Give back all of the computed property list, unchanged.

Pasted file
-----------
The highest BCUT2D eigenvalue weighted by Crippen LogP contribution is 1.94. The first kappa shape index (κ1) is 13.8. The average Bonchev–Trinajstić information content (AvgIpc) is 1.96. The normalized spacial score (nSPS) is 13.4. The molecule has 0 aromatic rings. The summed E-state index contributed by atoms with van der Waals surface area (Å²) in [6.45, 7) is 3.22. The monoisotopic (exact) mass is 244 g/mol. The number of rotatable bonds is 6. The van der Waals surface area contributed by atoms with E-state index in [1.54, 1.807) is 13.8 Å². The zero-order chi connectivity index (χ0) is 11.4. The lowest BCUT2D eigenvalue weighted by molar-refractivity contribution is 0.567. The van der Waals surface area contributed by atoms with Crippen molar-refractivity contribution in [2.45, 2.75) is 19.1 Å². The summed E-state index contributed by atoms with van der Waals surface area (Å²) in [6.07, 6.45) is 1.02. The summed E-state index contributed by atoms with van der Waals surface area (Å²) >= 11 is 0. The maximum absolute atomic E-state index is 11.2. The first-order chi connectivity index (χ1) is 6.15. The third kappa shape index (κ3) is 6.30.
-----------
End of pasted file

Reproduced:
The highest BCUT2D eigenvalue weighted by Crippen LogP contribution is 1.94. The first kappa shape index (κ1) is 13.8. The average Bonchev–Trinajstić information content (AvgIpc) is 1.96. The normalized spacial score (nSPS) is 13.4. The molecule has 0 aromatic rings. The summed E-state index contributed by atoms with van der Waals surface area (Å²) in [6.45, 7) is 3.22. The monoisotopic (exact) mass is 244 g/mol. The number of rotatable bonds is 6. The van der Waals surface area contributed by atoms with E-state index in [1.54, 1.807) is 13.8 Å². The zero-order chi connectivity index (χ0) is 11.4. The lowest BCUT2D eigenvalue weighted by molar-refractivity contribution is 0.567. The van der Waals surface area contributed by atoms with Crippen molar-refractivity contribution in [2.45, 2.75) is 19.1 Å². The summed E-state index contributed by atoms with van der Waals surface area (Å²) in [6.07, 6.45) is 1.02. The summed E-state index contributed by atoms with van der Waals surface area (Å²) >= 11 is 0. The maximum absolute atomic E-state index is 11.2. The first-order chi connectivity index (χ1) is 6.15. The third kappa shape index (κ3) is 6.30.